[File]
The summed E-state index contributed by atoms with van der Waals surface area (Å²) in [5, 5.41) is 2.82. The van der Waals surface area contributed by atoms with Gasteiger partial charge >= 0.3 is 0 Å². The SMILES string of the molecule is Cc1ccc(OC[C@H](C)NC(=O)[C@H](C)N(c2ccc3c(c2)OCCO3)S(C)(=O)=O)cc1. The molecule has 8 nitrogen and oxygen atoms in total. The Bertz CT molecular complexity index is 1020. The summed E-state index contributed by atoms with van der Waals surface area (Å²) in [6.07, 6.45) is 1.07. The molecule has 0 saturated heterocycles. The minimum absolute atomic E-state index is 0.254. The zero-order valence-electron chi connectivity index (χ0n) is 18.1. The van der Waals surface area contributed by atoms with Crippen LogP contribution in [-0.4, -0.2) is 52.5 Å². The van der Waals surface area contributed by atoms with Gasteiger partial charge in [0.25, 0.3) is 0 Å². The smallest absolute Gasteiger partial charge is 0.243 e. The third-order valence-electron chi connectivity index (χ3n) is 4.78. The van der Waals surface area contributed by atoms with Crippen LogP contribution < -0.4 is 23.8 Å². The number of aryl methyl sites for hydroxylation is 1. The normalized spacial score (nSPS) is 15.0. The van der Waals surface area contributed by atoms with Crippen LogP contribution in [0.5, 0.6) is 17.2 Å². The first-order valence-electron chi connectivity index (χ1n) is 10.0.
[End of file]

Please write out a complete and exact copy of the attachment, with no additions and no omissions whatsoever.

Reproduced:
The summed E-state index contributed by atoms with van der Waals surface area (Å²) in [5, 5.41) is 2.82. The van der Waals surface area contributed by atoms with Gasteiger partial charge >= 0.3 is 0 Å². The SMILES string of the molecule is Cc1ccc(OC[C@H](C)NC(=O)[C@H](C)N(c2ccc3c(c2)OCCO3)S(C)(=O)=O)cc1. The molecule has 8 nitrogen and oxygen atoms in total. The Bertz CT molecular complexity index is 1020. The summed E-state index contributed by atoms with van der Waals surface area (Å²) in [6.07, 6.45) is 1.07. The molecule has 0 saturated heterocycles. The minimum absolute atomic E-state index is 0.254. The zero-order valence-electron chi connectivity index (χ0n) is 18.1. The van der Waals surface area contributed by atoms with Crippen LogP contribution in [-0.4, -0.2) is 52.5 Å². The van der Waals surface area contributed by atoms with Gasteiger partial charge in [0.25, 0.3) is 0 Å². The smallest absolute Gasteiger partial charge is 0.243 e. The third-order valence-electron chi connectivity index (χ3n) is 4.78. The van der Waals surface area contributed by atoms with Crippen LogP contribution < -0.4 is 23.8 Å². The number of aryl methyl sites for hydroxylation is 1. The normalized spacial score (nSPS) is 15.0. The van der Waals surface area contributed by atoms with Crippen LogP contribution in [0.5, 0.6) is 17.2 Å². The first-order valence-electron chi connectivity index (χ1n) is 10.0.